I ask you to help the gods to make me good, and to make me clean, make me strong and fine that I might stand aflame before my people, powerful and wise, with eyes that can discern the ways of truth. I am nothing now — no more than a body of dust without wisdom, having no right to see. Physically and spiritually I pass through the dark valley, a dryness in my throat, a weariness in my eyes, fingers twisted in to strange numb shapes when I wake up at night, the mind troubled in the face of things it does not understand, the mouth silent because there is no one to talk to, the sweet air burning the lungs, the hot sun cold to the body.
Remembering Langston Hughes: His Art, Life, and Legacy Fifty Years Later is a local and national forum on Langston Hughes.
Since his death in May 1967, his art, particularly his poetry, has been invoked to articulate both some of the nation’s loftiest hopes and its deepest fears. The forum, jointly sponsored by several Princeton University academic departments, takes place over two days, November 10th and 11th, at Princeton University.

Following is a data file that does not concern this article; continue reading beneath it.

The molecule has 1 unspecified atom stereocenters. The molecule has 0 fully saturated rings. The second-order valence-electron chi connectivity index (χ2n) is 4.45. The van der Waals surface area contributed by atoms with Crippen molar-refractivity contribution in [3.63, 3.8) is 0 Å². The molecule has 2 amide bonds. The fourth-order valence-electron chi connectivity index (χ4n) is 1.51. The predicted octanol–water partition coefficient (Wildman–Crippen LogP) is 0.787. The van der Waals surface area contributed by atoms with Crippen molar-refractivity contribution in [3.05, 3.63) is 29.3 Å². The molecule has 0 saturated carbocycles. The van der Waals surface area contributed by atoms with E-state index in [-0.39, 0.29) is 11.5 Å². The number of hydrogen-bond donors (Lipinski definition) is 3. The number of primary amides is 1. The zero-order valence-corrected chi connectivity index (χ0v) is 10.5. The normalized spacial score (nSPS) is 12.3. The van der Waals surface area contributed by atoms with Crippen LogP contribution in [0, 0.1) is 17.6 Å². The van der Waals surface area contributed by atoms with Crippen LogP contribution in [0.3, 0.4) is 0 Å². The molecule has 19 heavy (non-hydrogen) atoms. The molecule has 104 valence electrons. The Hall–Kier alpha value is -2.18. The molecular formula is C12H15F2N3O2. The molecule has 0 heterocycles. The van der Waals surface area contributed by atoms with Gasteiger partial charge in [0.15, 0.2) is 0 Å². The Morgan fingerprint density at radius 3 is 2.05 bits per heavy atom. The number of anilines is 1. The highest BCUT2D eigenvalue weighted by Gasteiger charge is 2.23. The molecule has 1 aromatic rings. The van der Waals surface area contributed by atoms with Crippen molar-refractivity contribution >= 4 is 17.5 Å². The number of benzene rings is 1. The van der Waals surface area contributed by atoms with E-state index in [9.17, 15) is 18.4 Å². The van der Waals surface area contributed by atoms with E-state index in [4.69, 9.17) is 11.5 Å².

Conference organizer Wallace Best writes, “Langston Hughes has long shaped people’s understanding of themselves and of the United States more broadly. His powerful written works have provided insight into our painful past and hope for a future beyond the ills that have plagued our society. He was the ‘Bard of Harlem’ and he remains America’s Bard.”
Free and open to the public.